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Short-selling private practice

Today, January 29, is a remarkable day for me. I’m officially leaving private practice after almost 18 years, to return to academic medicine with a faculty position in a highly regarded California department of anesthesiology.

Why would I do that?

There are many positive reasons. I believe in the teaching mission of academic medicine:  to train the anesthesiologists of the future, and the scientists who will advance medical care. I enjoy teaching. The years I’ve spent at the head of the operating room table, anesthetizing patients every day, have given me a great deal of hands-on experience (and at least some wisdom) that I’m happy to pass along to the next generation.

But the other, more pragmatic reason is this. I’ve lost confidence in the ability of private-practice anesthesiology in California to survive in its prevalent form — physician-only, personally provided anesthesiology care.

MD-only:  A viable model?

California is an outlier among all other states in its ratio of physicians to non-physicians in the practice of clinical anesthesia. Nationally, there are slightly more non-physicians — including nurse anesthetists (about 47,000) and anesthesiologist assistants (about 1,700) — than physician anesthesiologists (about 46,000) in the workforce, according to 2015 National Provider Identifier (NPI) data.

But in California, there are about 5,500 physician anesthesiologists and only 1,500 nurse anesthetists in the workforce, while anesthesiologist assistants can’t yet be licensed here at all. Though some other states, chiefly in the western half of the U.S., also have more physicians than nurses in the anesthesia workforce, none tops California’s ratio of more than 3.5 to 1.

It’s hard to see how such a physician-skewed model of anesthesia care can continue to be financially viable, no matter how much affection I have for it. I genuinely love safeguarding my patients through anesthesia for complex surgical procedures, from beginning to end. But there’s no way that it makes sense for many of the tasks involved to be performed directly by a physician. If the Institute of Medicine advocates for nurses to practice “to the full extent of their education and training” in order to provide cost-effective care, it stands to reason that physicians ought to work at the top of their licenses too.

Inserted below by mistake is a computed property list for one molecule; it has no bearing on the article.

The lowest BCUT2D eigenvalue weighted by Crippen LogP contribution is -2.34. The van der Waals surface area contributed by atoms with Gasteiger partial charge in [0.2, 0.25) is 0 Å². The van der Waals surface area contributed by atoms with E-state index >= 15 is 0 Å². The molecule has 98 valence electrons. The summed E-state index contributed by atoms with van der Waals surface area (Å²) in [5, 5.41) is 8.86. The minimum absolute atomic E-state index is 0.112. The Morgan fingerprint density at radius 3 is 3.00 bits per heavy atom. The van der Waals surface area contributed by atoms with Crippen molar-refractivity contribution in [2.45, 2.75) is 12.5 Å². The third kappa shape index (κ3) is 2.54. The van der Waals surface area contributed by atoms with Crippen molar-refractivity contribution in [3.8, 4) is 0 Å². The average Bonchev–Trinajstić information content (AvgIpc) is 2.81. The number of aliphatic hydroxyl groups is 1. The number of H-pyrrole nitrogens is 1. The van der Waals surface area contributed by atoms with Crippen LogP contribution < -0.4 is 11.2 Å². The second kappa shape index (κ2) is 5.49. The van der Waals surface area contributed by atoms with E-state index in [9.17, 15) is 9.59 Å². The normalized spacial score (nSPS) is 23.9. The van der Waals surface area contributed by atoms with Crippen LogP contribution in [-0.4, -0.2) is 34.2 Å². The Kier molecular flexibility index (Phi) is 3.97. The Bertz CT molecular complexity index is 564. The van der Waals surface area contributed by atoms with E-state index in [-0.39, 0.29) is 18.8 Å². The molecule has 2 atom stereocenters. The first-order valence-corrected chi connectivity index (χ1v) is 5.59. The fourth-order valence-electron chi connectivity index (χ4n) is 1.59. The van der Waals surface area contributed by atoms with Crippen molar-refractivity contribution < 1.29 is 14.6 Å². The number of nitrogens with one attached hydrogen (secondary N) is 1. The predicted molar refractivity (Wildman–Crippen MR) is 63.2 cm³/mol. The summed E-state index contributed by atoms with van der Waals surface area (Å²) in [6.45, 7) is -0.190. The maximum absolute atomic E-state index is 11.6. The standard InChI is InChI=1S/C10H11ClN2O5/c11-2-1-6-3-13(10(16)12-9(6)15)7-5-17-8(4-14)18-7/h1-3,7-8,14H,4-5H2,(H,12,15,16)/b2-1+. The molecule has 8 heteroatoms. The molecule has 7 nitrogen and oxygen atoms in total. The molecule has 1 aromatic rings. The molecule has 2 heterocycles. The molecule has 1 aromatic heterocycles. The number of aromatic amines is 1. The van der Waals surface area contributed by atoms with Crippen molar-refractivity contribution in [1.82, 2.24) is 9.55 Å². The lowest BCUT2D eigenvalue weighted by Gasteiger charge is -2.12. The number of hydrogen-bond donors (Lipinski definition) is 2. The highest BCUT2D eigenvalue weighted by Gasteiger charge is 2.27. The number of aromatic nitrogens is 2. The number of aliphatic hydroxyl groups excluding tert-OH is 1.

Many of the daily tasks involved in MD-only, personally-provided anesthesia care could and should be delegated to nurses, pharmacists, and technicians. Easy examples include starting IVs, drawing up medications, labeling syringes, and monitoring a patient’s blood pressure. Surgeons don’t perform these tasks during surgery, intensive care physicians don’t perform them in ICUs, and hospitalists don’t perform them on the inpatient wards. And we haven’t even mentioned other routine tasks such as changing the suction tubing on the anesthesia machine between cases — a duty that is well within the skill set of the OR clean-up crew. It makes no fiscal sense, in our cost-conscious time, for physicians to be performing these tasks personally.

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I admit, I was taken aback at the headline in the Houston Press:

GOING UNDER:  WHAT CAN HAPPEN IF YOUR ANESTHESIOLOGIST LEAVES THE ROOM DURING AN OPERATION

The curious reader is bound to wonder why the anesthesiologist would leave the operating room in the first place.

Of course, reporter Dianna Wray explains that in many hospitals, one physician anesthesiologist often supervises multiple cases staffed by nurse anesthetists. This model of care is called the “anesthesia care team“, and has a very long record of safe practice in nearly all major hospitals in the United States. Typically, the anesthesiologist makes rounds from one operating room to the next, checking on each case frequently, just as an internal medicine physician would round on patients in the hospital who are being monitored by their nurses.

Ms. Wray’s article narrates in detail what happened in several anesthesia cases where things went horribly wrong. She points out that the patients and families were not aware that the anesthesiologist would not be present during the entire case.

Complications can develop with patients on the ward, in the intensive care unit, or in the OR. In any medical setting, the nurse’s job is to recognize the problem in time to call for help, so that the physician can respond and the patient can be treated successfully. Sometimes, the call for help may not come in time for successful resuscitation. The results can be tragic — cardiac arrest, brain damage, even death. Hospitals track “Failure to Rescue” events that cause adverse patient outcomes as a Joint Commission and CMS standard for measuring quality in nursing care.

The fact is — anesthesia is dangerous. We have made huge strides in developing safer drugs and better monitoring techniques. But going under anesthesia — losing consciousness from the drugs we give — is really the same thing as inducing coma. Most anesthesia drugs have the potential to depress breathing, lower blood pressure, and decrease the function of the heart. Even regional anesthesia, using proven techniques such as spinal and epidural blocks, can cause major complications.

I can verify that even the most routine procedure — under sedation, regional block, or general anesthesia — has the potential to evolve into a crisis. Some days are completely routine, and some days I find I need every scrap of medical knowledge and experience I can bring to the problems my patients face.